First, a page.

An Avian Creche

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Bonnie, the bluebird, and Vee, the wood thrush, helped to operate

Nature Magazine, August-September 1944

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Until you have served as foster parent to eighteen nestling birds at once you have never really been busy. Fourteen feathered parents should have been trying to quiet the quivering wings and satisfy the coaxing calls of this troop. They would have had to work from dawn to dark to do this. So did I.

Why, one might inquire, take over such a task? The answer is in the interests of science. There is much that is not known about the intimate life histories of our birds. As Dr. Lee Crandall has pointed out, the bird in the wild does not show its true personality. "This personality," he says, "we usually get from a hand-reared bird because it acts toward one who rears it as it would toward its own family. In no other way can one get on a bird's own level."

To get on this avian "level," and to try to fill in gaps in our bird knowledge, I maintain an aviary not far from Toronto, Canada. There is a summer aviary, and a winter one. There birds are kept in a state of semi-captivity, while in the woods and undergrowth all about, and in nesting boxes, birds rear their families in a free sanctuary. Each year a few nestlings are reared by hand for study, and with the hope of obtaining information that will help us better to protect and increase our bird population.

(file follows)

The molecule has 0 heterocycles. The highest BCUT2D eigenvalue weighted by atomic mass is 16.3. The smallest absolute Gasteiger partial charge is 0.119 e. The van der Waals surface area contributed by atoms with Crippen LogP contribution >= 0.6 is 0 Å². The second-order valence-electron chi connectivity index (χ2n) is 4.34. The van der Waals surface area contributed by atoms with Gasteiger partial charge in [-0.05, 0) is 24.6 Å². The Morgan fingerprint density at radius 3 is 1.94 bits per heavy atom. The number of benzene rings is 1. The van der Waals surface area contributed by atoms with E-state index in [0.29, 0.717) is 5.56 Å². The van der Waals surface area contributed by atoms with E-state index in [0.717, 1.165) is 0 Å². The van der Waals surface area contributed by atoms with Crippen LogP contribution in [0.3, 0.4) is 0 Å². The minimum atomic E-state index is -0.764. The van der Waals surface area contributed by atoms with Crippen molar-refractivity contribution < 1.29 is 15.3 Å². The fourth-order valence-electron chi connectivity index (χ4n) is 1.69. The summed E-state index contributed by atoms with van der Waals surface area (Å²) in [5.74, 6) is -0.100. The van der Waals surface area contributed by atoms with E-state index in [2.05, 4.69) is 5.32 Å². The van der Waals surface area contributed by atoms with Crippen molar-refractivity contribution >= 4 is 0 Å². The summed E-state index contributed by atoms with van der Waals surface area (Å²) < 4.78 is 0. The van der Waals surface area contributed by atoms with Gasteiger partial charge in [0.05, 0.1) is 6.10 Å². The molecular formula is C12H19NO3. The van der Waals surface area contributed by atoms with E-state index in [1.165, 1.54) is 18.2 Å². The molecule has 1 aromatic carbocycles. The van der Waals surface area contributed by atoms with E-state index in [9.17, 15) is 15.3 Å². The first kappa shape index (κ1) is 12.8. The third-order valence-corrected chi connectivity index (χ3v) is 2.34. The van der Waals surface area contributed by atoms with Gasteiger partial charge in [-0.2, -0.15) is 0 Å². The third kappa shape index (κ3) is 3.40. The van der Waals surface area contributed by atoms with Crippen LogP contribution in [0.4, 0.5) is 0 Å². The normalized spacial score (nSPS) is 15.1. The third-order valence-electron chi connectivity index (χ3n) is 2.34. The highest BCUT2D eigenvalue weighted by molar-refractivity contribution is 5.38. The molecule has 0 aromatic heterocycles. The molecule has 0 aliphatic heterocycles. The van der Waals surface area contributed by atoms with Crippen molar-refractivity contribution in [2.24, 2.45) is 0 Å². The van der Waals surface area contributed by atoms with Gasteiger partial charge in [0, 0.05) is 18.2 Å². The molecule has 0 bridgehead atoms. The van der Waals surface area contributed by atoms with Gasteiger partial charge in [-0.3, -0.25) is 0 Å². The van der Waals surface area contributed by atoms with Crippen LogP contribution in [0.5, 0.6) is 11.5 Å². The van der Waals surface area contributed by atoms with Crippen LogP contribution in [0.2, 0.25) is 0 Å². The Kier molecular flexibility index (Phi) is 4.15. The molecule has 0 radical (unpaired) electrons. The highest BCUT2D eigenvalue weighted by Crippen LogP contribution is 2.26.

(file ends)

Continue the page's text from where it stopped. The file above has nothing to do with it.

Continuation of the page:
Thus I acquired the hungry group. The first was an eight-day-old bluebird, adopted before the middle of May. About mid-June the nursery was taxed by the addition of three blue jays, three bobolinks, three cardinals, two Baltimore orioles, one cowbird, three wood thrushes and three veeries. None were more than ten days old, and fear of man was barely dawning in them.

Usually no more than three or four nestlings are hand-reared at one time because the first, and often the second, nests of many birds are robbed by natural enemies. This year, however, there seemed to be a scarcity of predators, and most birds in the sanctuary succeeded with their first nests. Thus the population of the nursery was larger and more varied than ever before.

Feeding is done with a partly hollowed elderberry cane that is dipped into prepared jars of feed. This feeding stick still brought coaxings from the baby bluebird after six weeks in the winter aviary, which she shared with an old, unmated wood thrush and a pair of bluebirds until the eighteen nestlings moved in. Other birds had been moved to the summer aviary.

By this time the little bluebird had acquired a name, Bonnie. She was a lovable bird and indeed bonnie, so the name fitted. When the new nestlings arrived and began setting up a chorus of appealing infant bird calls, stretching wide their exquisitely colored mouths, some lined with orange, some with pink, Bonnie took an immediate interest. She watched me curiously, flying to my hand expectantly when she saw the food-stick dipped. Yet when its contents were given to another she did not seem disappointed. Indeed, after this had happened several times, and the stick was finally offered to her, she took the contents, turned to the bird mite next to her and popped the food into the waiting mouth.

With this Bonnie became my assistant. She would take the food and hop to first one nestling and then another, none of which was a bluebird. No baby received more than two helpings, either, and if only one was near and had had a second serving, Bonnie would hunt up one that had not been fed. She played no favorites, rarely forgetting one, and soon taking the food from the jars instead of the stick.

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